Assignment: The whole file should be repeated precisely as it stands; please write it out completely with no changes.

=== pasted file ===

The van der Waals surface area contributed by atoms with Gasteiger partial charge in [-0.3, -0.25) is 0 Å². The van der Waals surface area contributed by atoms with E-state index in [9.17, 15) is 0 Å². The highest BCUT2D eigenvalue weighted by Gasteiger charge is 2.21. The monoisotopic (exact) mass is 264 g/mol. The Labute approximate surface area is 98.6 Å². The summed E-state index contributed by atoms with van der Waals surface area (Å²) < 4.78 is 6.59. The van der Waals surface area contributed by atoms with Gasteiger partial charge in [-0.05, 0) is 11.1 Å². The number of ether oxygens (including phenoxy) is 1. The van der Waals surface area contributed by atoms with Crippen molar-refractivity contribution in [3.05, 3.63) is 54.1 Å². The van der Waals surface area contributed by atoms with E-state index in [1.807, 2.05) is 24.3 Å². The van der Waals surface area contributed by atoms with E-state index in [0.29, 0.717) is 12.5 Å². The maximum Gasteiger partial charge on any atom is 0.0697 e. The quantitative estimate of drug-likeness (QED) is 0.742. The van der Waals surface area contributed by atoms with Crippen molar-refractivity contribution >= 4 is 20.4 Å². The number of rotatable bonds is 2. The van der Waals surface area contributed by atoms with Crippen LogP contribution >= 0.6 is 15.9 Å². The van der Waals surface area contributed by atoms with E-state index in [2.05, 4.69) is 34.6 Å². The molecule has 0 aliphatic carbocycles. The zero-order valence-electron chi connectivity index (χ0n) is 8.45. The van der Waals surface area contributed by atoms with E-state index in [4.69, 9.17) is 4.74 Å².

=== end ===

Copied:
The van der Waals surface area contributed by atoms with Gasteiger partial charge in [-0.3, -0.25) is 0 Å². The van der Waals surface area contributed by atoms with E-state index in [9.17, 15) is 0 Å². The highest BCUT2D eigenvalue weighted by Gasteiger charge is 2.21. The monoisotopic (exact) mass is 264 g/mol. The Labute approximate surface area is 98.6 Å². The summed E-state index contributed by atoms with van der Waals surface area (Å²) < 4.78 is 6.59. The van der Waals surface area contributed by atoms with Gasteiger partial charge in [-0.05, 0) is 11.1 Å². The number of ether oxygens (including phenoxy) is 1. The van der Waals surface area contributed by atoms with Crippen molar-refractivity contribution in [3.05, 3.63) is 54.1 Å². The van der Waals surface area contributed by atoms with E-state index in [1.807, 2.05) is 24.3 Å². The van der Waals surface area contributed by atoms with E-state index in [0.29, 0.717) is 12.5 Å². The maximum Gasteiger partial charge on any atom is 0.0697 e. The quantitative estimate of drug-likeness (QED) is 0.742. The van der Waals surface area contributed by atoms with Crippen molar-refractivity contribution >= 4 is 20.4 Å². The number of rotatable bonds is 2. The van der Waals surface area contributed by atoms with Crippen LogP contribution >= 0.6 is 15.9 Å². The van der Waals surface area contributed by atoms with E-state index in [2.05, 4.69) is 34.6 Å². The molecule has 0 aliphatic carbocycles. The zero-order valence-electron chi connectivity index (χ0n) is 8.45. The van der Waals surface area contributed by atoms with E-state index in [4.69, 9.17) is 4.74 Å².